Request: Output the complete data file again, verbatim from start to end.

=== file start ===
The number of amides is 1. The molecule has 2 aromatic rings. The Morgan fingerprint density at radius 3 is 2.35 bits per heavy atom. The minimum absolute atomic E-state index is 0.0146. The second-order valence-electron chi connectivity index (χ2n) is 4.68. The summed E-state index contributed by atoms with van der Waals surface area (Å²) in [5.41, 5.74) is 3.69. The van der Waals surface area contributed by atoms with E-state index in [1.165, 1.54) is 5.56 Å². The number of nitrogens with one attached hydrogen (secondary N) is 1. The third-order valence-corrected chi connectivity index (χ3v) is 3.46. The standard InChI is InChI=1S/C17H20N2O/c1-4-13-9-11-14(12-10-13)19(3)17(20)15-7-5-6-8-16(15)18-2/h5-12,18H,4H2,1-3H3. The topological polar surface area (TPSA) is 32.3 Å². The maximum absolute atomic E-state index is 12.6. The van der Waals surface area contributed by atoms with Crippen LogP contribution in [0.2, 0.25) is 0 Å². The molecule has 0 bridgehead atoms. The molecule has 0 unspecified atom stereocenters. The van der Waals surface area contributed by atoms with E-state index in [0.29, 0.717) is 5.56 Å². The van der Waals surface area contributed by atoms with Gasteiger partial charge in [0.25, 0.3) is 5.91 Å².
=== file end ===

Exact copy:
The number of amides is 1. The molecule has 2 aromatic rings. The Morgan fingerprint density at radius 3 is 2.35 bits per heavy atom. The minimum absolute atomic E-state index is 0.0146. The second-order valence-electron chi connectivity index (χ2n) is 4.68. The summed E-state index contributed by atoms with van der Waals surface area (Å²) in [5.41, 5.74) is 3.69. The van der Waals surface area contributed by atoms with E-state index in [1.165, 1.54) is 5.56 Å². The number of nitrogens with one attached hydrogen (secondary N) is 1. The third-order valence-corrected chi connectivity index (χ3v) is 3.46. The standard InChI is InChI=1S/C17H20N2O/c1-4-13-9-11-14(12-10-13)19(3)17(20)15-7-5-6-8-16(15)18-2/h5-12,18H,4H2,1-3H3. The topological polar surface area (TPSA) is 32.3 Å². The maximum absolute atomic E-state index is 12.6. The van der Waals surface area contributed by atoms with Crippen LogP contribution in [0.2, 0.25) is 0 Å². The molecule has 0 bridgehead atoms. The molecule has 0 unspecified atom stereocenters. The van der Waals surface area contributed by atoms with E-state index in [0.29, 0.717) is 5.56 Å². The van der Waals surface area contributed by atoms with Gasteiger partial charge in [0.25, 0.3) is 5.91 Å².